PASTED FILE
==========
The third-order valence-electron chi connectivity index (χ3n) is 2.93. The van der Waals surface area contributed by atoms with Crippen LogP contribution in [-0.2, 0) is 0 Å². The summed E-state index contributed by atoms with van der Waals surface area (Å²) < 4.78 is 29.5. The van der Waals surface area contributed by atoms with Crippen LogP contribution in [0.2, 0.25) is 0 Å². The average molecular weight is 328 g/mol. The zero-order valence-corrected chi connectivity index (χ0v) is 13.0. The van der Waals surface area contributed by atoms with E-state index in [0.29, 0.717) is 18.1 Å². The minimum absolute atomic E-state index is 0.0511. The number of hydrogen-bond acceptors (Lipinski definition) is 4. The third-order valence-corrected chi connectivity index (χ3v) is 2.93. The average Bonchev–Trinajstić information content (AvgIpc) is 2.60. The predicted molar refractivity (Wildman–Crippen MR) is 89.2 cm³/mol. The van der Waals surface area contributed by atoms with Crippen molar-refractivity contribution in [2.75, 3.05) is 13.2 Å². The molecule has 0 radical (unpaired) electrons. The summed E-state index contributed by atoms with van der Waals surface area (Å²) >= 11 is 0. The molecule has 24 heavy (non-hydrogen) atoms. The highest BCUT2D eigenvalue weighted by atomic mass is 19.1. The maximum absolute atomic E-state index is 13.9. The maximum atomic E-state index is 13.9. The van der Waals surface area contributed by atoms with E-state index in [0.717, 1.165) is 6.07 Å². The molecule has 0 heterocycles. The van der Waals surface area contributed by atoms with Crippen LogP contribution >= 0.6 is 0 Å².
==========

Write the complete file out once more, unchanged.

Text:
The third-order valence-electron chi connectivity index (χ3n) is 2.93. The van der Waals surface area contributed by atoms with Crippen LogP contribution in [-0.2, 0) is 0 Å². The summed E-state index contributed by atoms with van der Waals surface area (Å²) < 4.78 is 29.5. The van der Waals surface area contributed by atoms with Crippen LogP contribution in [0.2, 0.25) is 0 Å². The average molecular weight is 328 g/mol. The zero-order valence-corrected chi connectivity index (χ0v) is 13.0. The van der Waals surface area contributed by atoms with E-state index in [0.29, 0.717) is 18.1 Å². The minimum absolute atomic E-state index is 0.0511. The number of hydrogen-bond acceptors (Lipinski definition) is 4. The third-order valence-corrected chi connectivity index (χ3v) is 2.93. The average Bonchev–Trinajstić information content (AvgIpc) is 2.60. The predicted molar refractivity (Wildman–Crippen MR) is 89.2 cm³/mol. The van der Waals surface area contributed by atoms with Crippen molar-refractivity contribution in [2.75, 3.05) is 13.2 Å². The molecule has 0 radical (unpaired) electrons. The summed E-state index contributed by atoms with van der Waals surface area (Å²) >= 11 is 0. The molecule has 24 heavy (non-hydrogen) atoms. The highest BCUT2D eigenvalue weighted by atomic mass is 19.1. The maximum absolute atomic E-state index is 13.9. The maximum atomic E-state index is 13.9. The van der Waals surface area contributed by atoms with E-state index in [0.717, 1.165) is 6.07 Å². The molecule has 0 heterocycles. The van der Waals surface area contributed by atoms with Crippen LogP contribution >= 0.6 is 0 Å².